RISI's Dave Fortin, vice president, fiber, gave the outlook for the global pulp market. Recent conditions have had a severely unsettling affect. Foremost among these are the "aggressive" import policies of China. This affects virgin pulp as well as recycled, Fortin said. It also affects trade flows. With the global economy improving, this means price hikes.

Fortin explained that China plans to ban all recovered paper (RCP) imports by 2020, although there is still some debate as to whether this will happen. Still, on March 1 of 2018, China imposed a maximum contamination level of 0.5 percent on all RCP imports. This compares to the traditional 1.5 percent level previously in effect. Since May, China has been inspecting all RCP containers coming from the US.

Another concern is the ongoing trade war between the two countries. This has global ramifications, Fortin stressed. He said that, given an estimated 85 percent yield from RCP, this mean 11.6 million metric tons of pulp will need to be replaced (Fig. 1). How? Virgin pulp is one solution. Others include increased imports to China of paper and board or increased domestic collection of secondary fiber. Its recovery rate is 64 percent now but quality is low and the supply chain is stretched.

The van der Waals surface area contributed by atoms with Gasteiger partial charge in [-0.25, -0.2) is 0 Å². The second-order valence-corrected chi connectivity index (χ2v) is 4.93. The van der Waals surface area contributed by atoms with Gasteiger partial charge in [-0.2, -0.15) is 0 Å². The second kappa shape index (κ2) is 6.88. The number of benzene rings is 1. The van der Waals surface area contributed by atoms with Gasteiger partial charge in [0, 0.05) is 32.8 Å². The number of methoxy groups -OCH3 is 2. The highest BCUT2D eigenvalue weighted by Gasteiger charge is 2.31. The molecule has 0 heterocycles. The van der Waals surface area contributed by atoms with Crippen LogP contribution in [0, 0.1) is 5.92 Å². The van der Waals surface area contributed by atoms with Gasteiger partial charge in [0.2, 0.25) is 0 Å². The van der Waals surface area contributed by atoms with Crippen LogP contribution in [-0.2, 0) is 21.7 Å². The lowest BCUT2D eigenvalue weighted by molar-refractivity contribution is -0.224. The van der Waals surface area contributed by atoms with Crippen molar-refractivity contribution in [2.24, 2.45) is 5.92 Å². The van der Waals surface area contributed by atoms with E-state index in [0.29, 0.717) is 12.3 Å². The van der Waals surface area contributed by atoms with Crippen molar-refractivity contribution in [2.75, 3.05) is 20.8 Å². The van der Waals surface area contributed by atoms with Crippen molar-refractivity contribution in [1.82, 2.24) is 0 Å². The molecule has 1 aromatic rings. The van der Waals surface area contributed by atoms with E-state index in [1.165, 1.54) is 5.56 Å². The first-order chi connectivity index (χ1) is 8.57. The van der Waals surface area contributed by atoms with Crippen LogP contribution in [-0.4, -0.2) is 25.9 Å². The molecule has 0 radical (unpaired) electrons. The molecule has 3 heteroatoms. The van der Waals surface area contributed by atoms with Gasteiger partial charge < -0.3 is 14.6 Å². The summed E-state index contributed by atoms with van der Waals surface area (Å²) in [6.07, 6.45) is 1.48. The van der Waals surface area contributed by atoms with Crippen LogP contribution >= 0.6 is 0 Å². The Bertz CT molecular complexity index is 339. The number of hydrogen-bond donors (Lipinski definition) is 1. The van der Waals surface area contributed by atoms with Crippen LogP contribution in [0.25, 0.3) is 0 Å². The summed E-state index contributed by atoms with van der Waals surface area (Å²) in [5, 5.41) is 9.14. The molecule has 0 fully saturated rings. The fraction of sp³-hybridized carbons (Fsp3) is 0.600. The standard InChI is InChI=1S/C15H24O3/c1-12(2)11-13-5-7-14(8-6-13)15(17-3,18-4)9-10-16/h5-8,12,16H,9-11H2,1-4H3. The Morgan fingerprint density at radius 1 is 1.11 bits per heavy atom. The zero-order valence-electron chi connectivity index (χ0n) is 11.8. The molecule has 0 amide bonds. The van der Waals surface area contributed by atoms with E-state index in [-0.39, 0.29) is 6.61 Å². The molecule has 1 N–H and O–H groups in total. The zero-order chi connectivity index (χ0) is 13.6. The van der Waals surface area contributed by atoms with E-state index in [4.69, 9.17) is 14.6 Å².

The result has been an increase in RCP prices in China—but elsewhere in the world prices are low, so this RCP needs to find a new home. China has become a high-cost producer of recycled paper and board.

Elsewhere, in the virgin pulp sector, unexpected downtime (natural disasters, mill incidents, startup delays, etc.) has offset new capacity. RISI has started tracking this unexpected downtime. For example, through 3Q 2018, there has been 1.8 million metric tons of downtime among pulp producers.

Pulp inventories are low across the board, while paper and board markets are entering their traditionally strong season. Pulp prices are high, while paper and board prices are increasing. The price differential between dissolving pulp and bleached hardwood kraft remains narrow, bringing swing capacity back to paper grade.

In summing up, Fortin said that world production of paper and board is growing, albeit slowly. Most of this growth is in the packaging sector with a modest effect on pulp. The decline in graphic papers is slowing and tissue demand is growing, which has a positive effect on pulp.